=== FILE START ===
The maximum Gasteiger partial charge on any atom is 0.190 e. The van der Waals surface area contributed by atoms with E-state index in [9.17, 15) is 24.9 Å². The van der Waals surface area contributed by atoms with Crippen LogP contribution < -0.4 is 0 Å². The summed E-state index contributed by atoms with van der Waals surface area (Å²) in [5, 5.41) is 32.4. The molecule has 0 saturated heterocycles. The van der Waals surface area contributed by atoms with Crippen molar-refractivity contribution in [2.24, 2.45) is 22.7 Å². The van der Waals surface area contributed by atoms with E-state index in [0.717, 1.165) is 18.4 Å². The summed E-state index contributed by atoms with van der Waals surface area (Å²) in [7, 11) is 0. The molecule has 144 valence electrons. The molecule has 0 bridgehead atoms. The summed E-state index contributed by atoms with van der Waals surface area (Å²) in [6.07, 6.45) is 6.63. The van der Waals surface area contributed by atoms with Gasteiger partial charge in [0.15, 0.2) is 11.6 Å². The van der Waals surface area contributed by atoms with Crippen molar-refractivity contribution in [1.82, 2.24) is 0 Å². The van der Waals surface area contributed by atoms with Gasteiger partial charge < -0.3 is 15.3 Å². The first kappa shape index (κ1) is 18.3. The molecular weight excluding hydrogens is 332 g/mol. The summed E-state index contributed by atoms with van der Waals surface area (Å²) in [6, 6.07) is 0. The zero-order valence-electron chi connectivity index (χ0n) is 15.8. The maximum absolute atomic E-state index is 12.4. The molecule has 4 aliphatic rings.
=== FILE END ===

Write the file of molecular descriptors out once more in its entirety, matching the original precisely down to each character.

The maximum Gasteiger partial charge on any atom is 0.190 e. The van der Waals surface area contributed by atoms with E-state index in [9.17, 15) is 24.9 Å². The van der Waals surface area contributed by atoms with Crippen LogP contribution < -0.4 is 0 Å². The summed E-state index contributed by atoms with van der Waals surface area (Å²) in [5, 5.41) is 32.4. The molecule has 0 saturated heterocycles. The van der Waals surface area contributed by atoms with Crippen molar-refractivity contribution in [2.24, 2.45) is 22.7 Å². The van der Waals surface area contributed by atoms with E-state index in [0.717, 1.165) is 18.4 Å². The summed E-state index contributed by atoms with van der Waals surface area (Å²) in [7, 11) is 0. The molecule has 144 valence electrons. The molecule has 0 bridgehead atoms. The summed E-state index contributed by atoms with van der Waals surface area (Å²) in [6.07, 6.45) is 6.63. The van der Waals surface area contributed by atoms with Gasteiger partial charge in [0.15, 0.2) is 11.6 Å². The van der Waals surface area contributed by atoms with Crippen molar-refractivity contribution in [1.82, 2.24) is 0 Å². The van der Waals surface area contributed by atoms with Gasteiger partial charge < -0.3 is 15.3 Å². The first kappa shape index (κ1) is 18.3. The molecular weight excluding hydrogens is 332 g/mol. The summed E-state index contributed by atoms with van der Waals surface area (Å²) in [6, 6.07) is 0. The zero-order valence-electron chi connectivity index (χ0n) is 15.8. The maximum absolute atomic E-state index is 12.4. The molecule has 4 aliphatic rings.